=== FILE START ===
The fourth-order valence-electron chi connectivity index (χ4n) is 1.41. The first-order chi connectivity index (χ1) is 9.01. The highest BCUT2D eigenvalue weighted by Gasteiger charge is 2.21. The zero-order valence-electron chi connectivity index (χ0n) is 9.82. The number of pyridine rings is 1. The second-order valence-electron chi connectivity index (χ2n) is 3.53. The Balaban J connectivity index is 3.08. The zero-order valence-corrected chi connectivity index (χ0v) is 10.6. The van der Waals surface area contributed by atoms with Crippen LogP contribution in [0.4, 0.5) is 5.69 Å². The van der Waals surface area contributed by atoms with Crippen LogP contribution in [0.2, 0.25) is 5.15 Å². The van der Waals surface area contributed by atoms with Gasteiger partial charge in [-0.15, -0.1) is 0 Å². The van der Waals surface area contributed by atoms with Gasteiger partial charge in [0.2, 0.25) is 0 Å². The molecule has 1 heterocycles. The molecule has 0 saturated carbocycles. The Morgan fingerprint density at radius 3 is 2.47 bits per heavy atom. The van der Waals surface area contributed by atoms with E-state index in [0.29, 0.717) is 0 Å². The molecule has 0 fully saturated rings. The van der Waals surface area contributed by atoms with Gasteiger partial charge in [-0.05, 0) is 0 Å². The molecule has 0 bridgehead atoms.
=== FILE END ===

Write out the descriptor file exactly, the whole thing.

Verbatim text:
The fourth-order valence-electron chi connectivity index (χ4n) is 1.41. The first-order chi connectivity index (χ1) is 9.01. The highest BCUT2D eigenvalue weighted by Gasteiger charge is 2.21. The zero-order valence-electron chi connectivity index (χ0n) is 9.82. The number of pyridine rings is 1. The second-order valence-electron chi connectivity index (χ2n) is 3.53. The Balaban J connectivity index is 3.08. The zero-order valence-corrected chi connectivity index (χ0v) is 10.6. The van der Waals surface area contributed by atoms with Crippen LogP contribution in [0.4, 0.5) is 5.69 Å². The van der Waals surface area contributed by atoms with Crippen LogP contribution in [0.2, 0.25) is 5.15 Å². The van der Waals surface area contributed by atoms with Gasteiger partial charge in [-0.15, -0.1) is 0 Å². The van der Waals surface area contributed by atoms with Gasteiger partial charge in [0.2, 0.25) is 0 Å². The molecule has 1 heterocycles. The molecule has 0 saturated carbocycles. The Morgan fingerprint density at radius 3 is 2.47 bits per heavy atom. The van der Waals surface area contributed by atoms with E-state index in [0.29, 0.717) is 0 Å². The molecule has 0 fully saturated rings. The van der Waals surface area contributed by atoms with Gasteiger partial charge in [-0.05, 0) is 0 Å². The molecule has 0 bridgehead atoms.